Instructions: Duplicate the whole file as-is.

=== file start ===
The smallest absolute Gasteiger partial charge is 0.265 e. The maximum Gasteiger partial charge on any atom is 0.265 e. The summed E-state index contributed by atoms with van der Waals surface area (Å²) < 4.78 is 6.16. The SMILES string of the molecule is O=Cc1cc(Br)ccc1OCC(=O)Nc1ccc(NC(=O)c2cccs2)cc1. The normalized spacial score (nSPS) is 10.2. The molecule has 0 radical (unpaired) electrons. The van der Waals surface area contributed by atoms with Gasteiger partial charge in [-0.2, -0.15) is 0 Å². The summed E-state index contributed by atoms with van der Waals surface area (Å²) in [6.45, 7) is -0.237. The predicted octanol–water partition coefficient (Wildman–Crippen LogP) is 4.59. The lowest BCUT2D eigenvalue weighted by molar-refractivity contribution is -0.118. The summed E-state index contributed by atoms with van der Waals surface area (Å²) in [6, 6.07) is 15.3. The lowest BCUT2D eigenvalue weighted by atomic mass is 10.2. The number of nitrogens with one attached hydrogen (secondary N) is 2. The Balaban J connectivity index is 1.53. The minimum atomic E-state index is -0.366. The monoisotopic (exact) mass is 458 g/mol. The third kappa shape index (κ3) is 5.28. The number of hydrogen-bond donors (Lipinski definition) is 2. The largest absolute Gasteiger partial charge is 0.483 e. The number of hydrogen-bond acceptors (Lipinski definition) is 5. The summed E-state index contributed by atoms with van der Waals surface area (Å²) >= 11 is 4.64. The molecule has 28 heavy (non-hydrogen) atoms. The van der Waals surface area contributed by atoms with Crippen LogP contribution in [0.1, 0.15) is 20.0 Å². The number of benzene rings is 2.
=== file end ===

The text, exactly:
The smallest absolute Gasteiger partial charge is 0.265 e. The maximum Gasteiger partial charge on any atom is 0.265 e. The summed E-state index contributed by atoms with van der Waals surface area (Å²) < 4.78 is 6.16. The SMILES string of the molecule is O=Cc1cc(Br)ccc1OCC(=O)Nc1ccc(NC(=O)c2cccs2)cc1. The normalized spacial score (nSPS) is 10.2. The molecule has 0 radical (unpaired) electrons. The van der Waals surface area contributed by atoms with Gasteiger partial charge in [-0.2, -0.15) is 0 Å². The summed E-state index contributed by atoms with van der Waals surface area (Å²) in [6.45, 7) is -0.237. The predicted octanol–water partition coefficient (Wildman–Crippen LogP) is 4.59. The lowest BCUT2D eigenvalue weighted by molar-refractivity contribution is -0.118. The summed E-state index contributed by atoms with van der Waals surface area (Å²) in [6, 6.07) is 15.3. The lowest BCUT2D eigenvalue weighted by atomic mass is 10.2. The number of nitrogens with one attached hydrogen (secondary N) is 2. The Balaban J connectivity index is 1.53. The minimum atomic E-state index is -0.366. The monoisotopic (exact) mass is 458 g/mol. The third kappa shape index (κ3) is 5.28. The number of hydrogen-bond donors (Lipinski definition) is 2. The largest absolute Gasteiger partial charge is 0.483 e. The number of hydrogen-bond acceptors (Lipinski definition) is 5. The summed E-state index contributed by atoms with van der Waals surface area (Å²) >= 11 is 4.64. The molecule has 28 heavy (non-hydrogen) atoms. The van der Waals surface area contributed by atoms with Crippen LogP contribution in [0.1, 0.15) is 20.0 Å². The number of benzene rings is 2.